NBA star hovers over EuroBasket: Wagner Festival conjures up the spirit of Nowitzki

NBA star hovers over EuroBasket
Wagner Festival evokes the spirit of Nowitzki

Such a performance has not been seen by a German national player for a long time. The 21-year-old Franz Wagner enraptured the basketball world at the European Championships – and reminded him of the greatest basketball player Germany has ever had.

At times it had the impression that Franz Wagner was floating through the arena. With his arms stretched out to the side as wings, the NBA professional let himself be carried by the completely euphoric fans in the Cologne Arena. This scene was repeated again and again in the basketball spectacle against Lithuania, in which Wagner, who had just turned 21 a few days before the European Championships, looked like the young Dirk Nowitzki in the national jersey. “The guy is mentally ill, you just have to say it like that,” said veteran Johannes Thiemann of the Orlando Magic’s high-flyer after his 32-point gala against the co-favorites at the European Championships.

Wagner showed the full package of his skills against Lithuania. Born in Berlin, he scored from the middle distance, attacked the ring and was also successful from the line of three. At the back he shocked the Lithuanian giants with a monster block and didn’t shy away from the dirty work in the intense duels under the basket. In short: Wagner showed everything a world-class player needs to be able to do.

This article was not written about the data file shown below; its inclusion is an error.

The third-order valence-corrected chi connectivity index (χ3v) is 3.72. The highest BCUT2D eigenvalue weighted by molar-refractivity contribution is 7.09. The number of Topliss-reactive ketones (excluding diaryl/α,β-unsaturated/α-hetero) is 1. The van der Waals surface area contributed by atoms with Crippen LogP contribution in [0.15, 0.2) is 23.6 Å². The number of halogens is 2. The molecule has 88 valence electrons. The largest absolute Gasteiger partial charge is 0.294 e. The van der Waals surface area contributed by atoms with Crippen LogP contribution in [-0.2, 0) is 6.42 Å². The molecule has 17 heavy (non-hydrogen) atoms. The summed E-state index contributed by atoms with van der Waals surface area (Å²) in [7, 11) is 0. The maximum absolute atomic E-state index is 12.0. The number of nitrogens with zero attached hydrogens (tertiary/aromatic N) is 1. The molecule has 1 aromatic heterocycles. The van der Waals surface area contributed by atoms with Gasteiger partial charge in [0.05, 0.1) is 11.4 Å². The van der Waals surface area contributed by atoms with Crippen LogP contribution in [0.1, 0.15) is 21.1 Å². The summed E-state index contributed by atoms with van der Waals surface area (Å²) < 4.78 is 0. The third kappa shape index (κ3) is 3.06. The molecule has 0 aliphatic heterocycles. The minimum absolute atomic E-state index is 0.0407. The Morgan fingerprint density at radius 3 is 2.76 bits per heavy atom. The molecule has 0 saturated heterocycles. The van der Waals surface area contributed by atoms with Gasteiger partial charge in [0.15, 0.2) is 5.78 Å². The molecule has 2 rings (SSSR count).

“What Franz did today was unbelievable,” praised captain Dennis Schröder. “He’s very, very young but how he can create his own throw and how he can help the team on defense is strong,” said the point guard. “If he continues like this, he will be a big one.”

“It was awesome”

Superstar Nowitzki, with whom Wagner was inevitably compared after his super performance, had already predicted this in the run-up to the European Championship, which has been so successful for the German team so far. “He’s a great all-round player and that’s at his age,” said the 44-year-old, who follows the European Championship closely as a tournament ambassador. “It will bring us a lot of fun in the years to come.”

The praised one was almost a bit embarrassed by all the positive comments. Surprisingly calm and matter-of-fact, Wagner appeared in front of the cameras after only his eighth international match. “Everyone who has done sport knows it. If you follow your instincts, then everything goes a little easier,” analyzed Wagner, who scored an average of 19.3 points in the previous three games.

“It was awesome, that was a lot of fun” was the most euphoric thing Wagner could elicit. The mischievous smile that kept darting across his face showed that the day in Cologne’s Lanxess Arena, which was again sold out with 18,017 spectators, was a very special one for him.

The return home

But Wagner and Co. don’t want to be satisfied with that. With the showdown against defending champion Slovenia with NBA superstar Luka Doncic this Tuesday (8.30 p.m. / Magentasport and in the live ticker) and the preliminary round against Hungary on Wednesday, there are still two games in Cologne, which has long been crazy about basketball. But the German team has long been looking to Berlin, where the final round will be held on Saturday.

“I’m from Berlin, haven’t played there for three years now, so it’s super cool to come back as a national player and play there,” Wagner said before traveling to his hometown. There, too, he wants to float through the hall like the young Nowitzki and help win the first medal in 17 years.

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